The need for Children’s Corners

With few books in schools and often no books at home, children can struggle to read and learn. For most children, a local library – where one exists – is the only place where they can enjoy books and improve their reading skills.

While some public libraries in Africa have sections for children, the spaces are not always suitable. Many are in the main library room, meaning children are unable to read aloud or play freely. Librarians are often not trained to work with children and while many public and community libraries have collections for younger readers, these are often old, outdated or unsuitable for the reading level of the children they serve. The lack of an inviting and dedicated space in libraries for children can discourage them from visiting and prevent them from discovering the joy of reading and developing their reading skills.

About Children’s Corners


Four key elements are critical to every Children’s Corner we create.

1. New children’s books. We provide a collection of around 2,500 new, high quality children’s books that make reading exciting. As they explore these stories, children practise their reading skills and gain confidence. We can also integrate e-books into Children’s Corners to give children a new way to explore the written word.

2. Local books. We also provide a grant for the purchase of locally published children’s books which contain familiar stories. These books can be in local languages that help build children’s reading confidence.

3. A child-friendly space. In addition to a book purchase grant, we also provide grants so that libraries can transform their spaces into bright, welcoming places full of colour and designed especially for young readers.

Bright walls, murals and pictures encourage children to explore books. Young readers are also more likely to spend time in a library where the furniture is the right size for them or where they can read with friends on mats or cushions.

4. Librarian training. Our librarian-led team in the UK has worked with our library partners to develop a specialist training programme. The training is designed to help librarians understand children’s needs, encourage children to read and inspire young readers to love books.

Creating Children’s Corners

We launched the Open Doors appeal to mark our 60th anniversary in 2014. We aimed to raise £600,000 to open 60 Children’s Corners in libraries across sub-Saharan Africa which would offer children inspiring, welcoming places to read.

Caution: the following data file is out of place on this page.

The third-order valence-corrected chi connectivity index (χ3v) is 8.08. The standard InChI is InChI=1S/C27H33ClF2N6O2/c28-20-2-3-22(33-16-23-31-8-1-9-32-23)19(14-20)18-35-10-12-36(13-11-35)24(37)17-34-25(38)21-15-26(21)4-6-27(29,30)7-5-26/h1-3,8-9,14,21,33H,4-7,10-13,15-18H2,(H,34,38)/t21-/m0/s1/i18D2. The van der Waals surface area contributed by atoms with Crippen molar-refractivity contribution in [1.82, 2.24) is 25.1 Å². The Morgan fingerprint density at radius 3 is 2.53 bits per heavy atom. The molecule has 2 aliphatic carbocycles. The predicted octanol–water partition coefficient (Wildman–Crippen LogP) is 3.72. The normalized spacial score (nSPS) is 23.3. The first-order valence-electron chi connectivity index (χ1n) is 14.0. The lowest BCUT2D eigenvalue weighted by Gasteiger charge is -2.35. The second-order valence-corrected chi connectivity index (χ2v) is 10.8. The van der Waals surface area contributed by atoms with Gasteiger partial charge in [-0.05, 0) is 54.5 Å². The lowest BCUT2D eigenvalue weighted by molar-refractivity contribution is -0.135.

We are delighted to announce that in 2016, the appeal exceeded its target, with £618,102 raised. That’s enough to complete the 60 Children’s Corners the charity set out to open plus an additional two corners.

Our Chief Executive, Alison Tweed, expressed her gratitude to the donors who gave to the Open Doors appeal:

Three years ago Open Doors seemed like a huge mountain to climb. We were determined to achieve our goals, but the appeal target of £600,000 was more than we had ever tried to raise for a single project. Exceeding the target was a proud moment for our entire team. We would like to thank the many donors who gave so generously to Open Doors. We are also very grateful to our partners in the UK book trade who gave the brand new books which are at the heart of every Children’s Corner.

Today, all 60 Open Doors Children’s Corners we set out to develop are in progress or open. Our partners report increasing numbers of children visiting libraries – more than fourfold in some locations, meaning that more and more children are able to access appealing, up-to-date reading materials. In total, including Open Doors and our other Children’s Corners, over 100 Children’s Corners are open across Africa.

The impact of Children’s Corner

We have already seen increasing numbers of children becoming library members and benefiting from taking books home, where they can share their reading experiences with parents, siblings and friends. Librarians have also reported greater confidence in dealing with children in their libraries and running reading-based activities. Teachers have reported grade increases in school, improved vocabularies and wider range of books being read as a result of using their local Children’s Corner.

Nancy Phiri, Head Librarian, Blantyre Library, Malawi: “The space is beautiful, well-decorated and is child-friendly. Now the children are able to come there, they will be able to read their books aloud, show each other pictures, laugh and have a happy time…This is the best achievement that Blantyre Library has done.”

The future of Children’s Corners

We hope to open many more Children’s Corners in the years to come. If you would like to be a part of hte next Children’s Corner you can get involved using the links below.

Our Open Doors progress in numbers


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